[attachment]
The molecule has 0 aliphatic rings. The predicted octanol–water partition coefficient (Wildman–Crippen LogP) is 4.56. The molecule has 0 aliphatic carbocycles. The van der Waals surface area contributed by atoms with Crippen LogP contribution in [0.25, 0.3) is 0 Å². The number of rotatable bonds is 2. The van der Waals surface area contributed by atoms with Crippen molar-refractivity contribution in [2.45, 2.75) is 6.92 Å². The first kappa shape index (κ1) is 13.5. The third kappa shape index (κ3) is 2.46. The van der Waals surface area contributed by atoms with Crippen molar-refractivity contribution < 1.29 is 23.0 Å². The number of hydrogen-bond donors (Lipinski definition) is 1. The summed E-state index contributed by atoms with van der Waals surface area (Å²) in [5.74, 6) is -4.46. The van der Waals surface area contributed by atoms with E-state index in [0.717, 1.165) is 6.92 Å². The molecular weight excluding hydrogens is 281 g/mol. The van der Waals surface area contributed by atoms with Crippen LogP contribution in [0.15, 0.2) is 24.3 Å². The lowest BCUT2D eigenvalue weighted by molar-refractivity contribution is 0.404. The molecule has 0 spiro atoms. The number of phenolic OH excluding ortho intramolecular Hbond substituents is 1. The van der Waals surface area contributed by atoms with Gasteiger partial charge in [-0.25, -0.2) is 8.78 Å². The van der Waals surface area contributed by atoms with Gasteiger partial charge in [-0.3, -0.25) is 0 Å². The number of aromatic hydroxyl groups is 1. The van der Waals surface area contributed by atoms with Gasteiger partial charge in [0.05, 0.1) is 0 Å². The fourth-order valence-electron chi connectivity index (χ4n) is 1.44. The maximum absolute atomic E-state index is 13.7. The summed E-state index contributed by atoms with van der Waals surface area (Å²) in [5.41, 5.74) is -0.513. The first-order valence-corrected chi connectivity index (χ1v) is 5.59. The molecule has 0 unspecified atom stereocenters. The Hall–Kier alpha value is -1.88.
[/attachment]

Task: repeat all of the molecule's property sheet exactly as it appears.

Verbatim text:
The molecule has 0 aliphatic rings. The predicted octanol–water partition coefficient (Wildman–Crippen LogP) is 4.56. The molecule has 0 aliphatic carbocycles. The van der Waals surface area contributed by atoms with Crippen LogP contribution in [0.25, 0.3) is 0 Å². The number of rotatable bonds is 2. The van der Waals surface area contributed by atoms with Crippen molar-refractivity contribution in [2.45, 2.75) is 6.92 Å². The first kappa shape index (κ1) is 13.5. The third kappa shape index (κ3) is 2.46. The van der Waals surface area contributed by atoms with Crippen molar-refractivity contribution < 1.29 is 23.0 Å². The number of hydrogen-bond donors (Lipinski definition) is 1. The summed E-state index contributed by atoms with van der Waals surface area (Å²) in [5.74, 6) is -4.46. The van der Waals surface area contributed by atoms with E-state index in [0.717, 1.165) is 6.92 Å². The molecular weight excluding hydrogens is 281 g/mol. The van der Waals surface area contributed by atoms with Crippen LogP contribution in [0.15, 0.2) is 24.3 Å². The lowest BCUT2D eigenvalue weighted by molar-refractivity contribution is 0.404. The molecule has 0 spiro atoms. The number of phenolic OH excluding ortho intramolecular Hbond substituents is 1. The van der Waals surface area contributed by atoms with Gasteiger partial charge in [-0.25, -0.2) is 8.78 Å². The van der Waals surface area contributed by atoms with Gasteiger partial charge in [-0.3, -0.25) is 0 Å². The number of aromatic hydroxyl groups is 1. The van der Waals surface area contributed by atoms with Gasteiger partial charge in [0.05, 0.1) is 0 Å². The fourth-order valence-electron chi connectivity index (χ4n) is 1.44. The maximum absolute atomic E-state index is 13.7. The summed E-state index contributed by atoms with van der Waals surface area (Å²) in [5.41, 5.74) is -0.513. The first-order valence-corrected chi connectivity index (χ1v) is 5.59. The molecule has 0 unspecified atom stereocenters. The Hall–Kier alpha value is -1.88.